This is nowhere in the Bible. We need to care for the single women in our churches with biblical comfort and love.

A Beautiful Image

The image in Scripture is clear: God is preparing and purifying his people for a great gathering at the end of time. The victorious Son of God, the Lord Jesus Christ, will meet his bride, the church, and there will be a great feast of celebration.

Let’s not dilute or distract from this great biblical image. You are not the bride of Christ; we are.


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Photo Credit: Andreas (2008), public domain

Love at Work: Malcolm Gladwell on Reporting

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What does it look like to glorify God at work?

Our answers will be as diverse as our jobs. I’m trying to figure it out as a college professor, but what I learn can’t be adopted verbatim by my friends who work for engineering firms.

Yet I’ve found it helpful to think through the principles by listening to people in different careers. So, while I know little about journalism, I can learn from someone like Malcolm Gladwell.

A Short Bio

Malcolm Gladwell is a writer for The New Yorker and the author of some mega-selling books. (My favorites of his are The Tipping Point and Outliers, though I haven’t read David and Goliath.) He has recently gotten into podcasting, releasing the first season of Revisionist History this summer.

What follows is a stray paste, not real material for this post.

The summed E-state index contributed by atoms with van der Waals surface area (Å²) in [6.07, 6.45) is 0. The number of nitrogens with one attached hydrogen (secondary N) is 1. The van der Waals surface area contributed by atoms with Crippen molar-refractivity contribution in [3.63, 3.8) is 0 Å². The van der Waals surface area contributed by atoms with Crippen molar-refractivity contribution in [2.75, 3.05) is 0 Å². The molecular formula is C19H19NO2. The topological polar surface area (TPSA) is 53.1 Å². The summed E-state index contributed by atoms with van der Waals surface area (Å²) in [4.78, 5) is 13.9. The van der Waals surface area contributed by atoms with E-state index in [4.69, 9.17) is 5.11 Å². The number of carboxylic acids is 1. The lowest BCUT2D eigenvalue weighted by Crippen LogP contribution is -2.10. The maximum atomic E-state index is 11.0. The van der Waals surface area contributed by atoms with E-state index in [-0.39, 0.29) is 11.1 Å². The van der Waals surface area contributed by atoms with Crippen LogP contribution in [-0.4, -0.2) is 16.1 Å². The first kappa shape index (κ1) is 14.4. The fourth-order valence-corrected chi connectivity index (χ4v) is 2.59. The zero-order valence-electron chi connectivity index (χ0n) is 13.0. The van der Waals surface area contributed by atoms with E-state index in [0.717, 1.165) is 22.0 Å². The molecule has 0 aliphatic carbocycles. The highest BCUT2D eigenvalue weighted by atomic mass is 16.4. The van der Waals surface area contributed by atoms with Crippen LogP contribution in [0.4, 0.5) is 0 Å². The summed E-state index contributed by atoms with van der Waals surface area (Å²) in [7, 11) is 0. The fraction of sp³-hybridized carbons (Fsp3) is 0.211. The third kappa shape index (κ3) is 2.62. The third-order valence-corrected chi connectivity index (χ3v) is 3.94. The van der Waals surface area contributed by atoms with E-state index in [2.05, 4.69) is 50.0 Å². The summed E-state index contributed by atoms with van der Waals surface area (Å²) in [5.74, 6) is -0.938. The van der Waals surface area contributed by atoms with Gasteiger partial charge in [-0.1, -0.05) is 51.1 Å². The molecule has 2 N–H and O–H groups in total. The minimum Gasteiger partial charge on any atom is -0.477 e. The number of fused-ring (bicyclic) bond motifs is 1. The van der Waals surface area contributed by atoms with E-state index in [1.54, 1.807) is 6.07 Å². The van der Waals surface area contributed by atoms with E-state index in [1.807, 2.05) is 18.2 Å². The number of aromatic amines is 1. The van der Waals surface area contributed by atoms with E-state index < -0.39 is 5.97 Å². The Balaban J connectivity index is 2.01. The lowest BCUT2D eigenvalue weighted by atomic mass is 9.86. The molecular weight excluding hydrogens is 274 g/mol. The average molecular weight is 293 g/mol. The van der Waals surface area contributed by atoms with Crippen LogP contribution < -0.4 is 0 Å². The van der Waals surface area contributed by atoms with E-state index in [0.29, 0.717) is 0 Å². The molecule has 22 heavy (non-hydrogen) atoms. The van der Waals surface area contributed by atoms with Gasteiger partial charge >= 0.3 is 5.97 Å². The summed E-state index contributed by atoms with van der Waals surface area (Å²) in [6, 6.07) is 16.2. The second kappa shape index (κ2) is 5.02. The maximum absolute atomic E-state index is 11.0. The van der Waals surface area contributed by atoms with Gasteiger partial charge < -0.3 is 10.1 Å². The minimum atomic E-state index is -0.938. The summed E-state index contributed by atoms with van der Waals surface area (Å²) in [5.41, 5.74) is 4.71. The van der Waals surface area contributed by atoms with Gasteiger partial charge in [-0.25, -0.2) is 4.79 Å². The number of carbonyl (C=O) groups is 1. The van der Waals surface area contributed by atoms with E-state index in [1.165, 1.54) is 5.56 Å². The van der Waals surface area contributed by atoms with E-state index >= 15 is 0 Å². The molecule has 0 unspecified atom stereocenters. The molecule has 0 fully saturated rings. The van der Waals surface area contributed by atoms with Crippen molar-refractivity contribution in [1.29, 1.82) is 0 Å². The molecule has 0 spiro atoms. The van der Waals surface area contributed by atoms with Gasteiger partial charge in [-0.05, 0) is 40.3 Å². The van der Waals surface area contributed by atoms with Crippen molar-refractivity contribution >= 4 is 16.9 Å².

I don’t know whether Malcolm Gladwell is a Christian. In a 2013 interview he said he would call himself a Christian but that he wasn’t part of any church or group at the time. He was raised in the Mennonite tradition.

Gladwell on Reporting

I listened to an interview with Malcolm Gladwell on a recent episode of the Longform podcast. He was promoting Revisionist History.

In an earlier appearance on the same show (back in 2013), Gladwell discussed some of his foundational commitments as a reporter. (These quotes begin around the 44-minute mark of this podcast.)

Gladwell: I try to follow the rule: if I write about you, I do not want you ever to regret having talked to me. In cases where I think the person will regret having talked to me, I usually don’t do the story or don’t use the person’s interview or don’t use the parts I think they’ll regret having said.

Gladwell clarified his position in the 2016 interview. (These quotes start at 6:40.)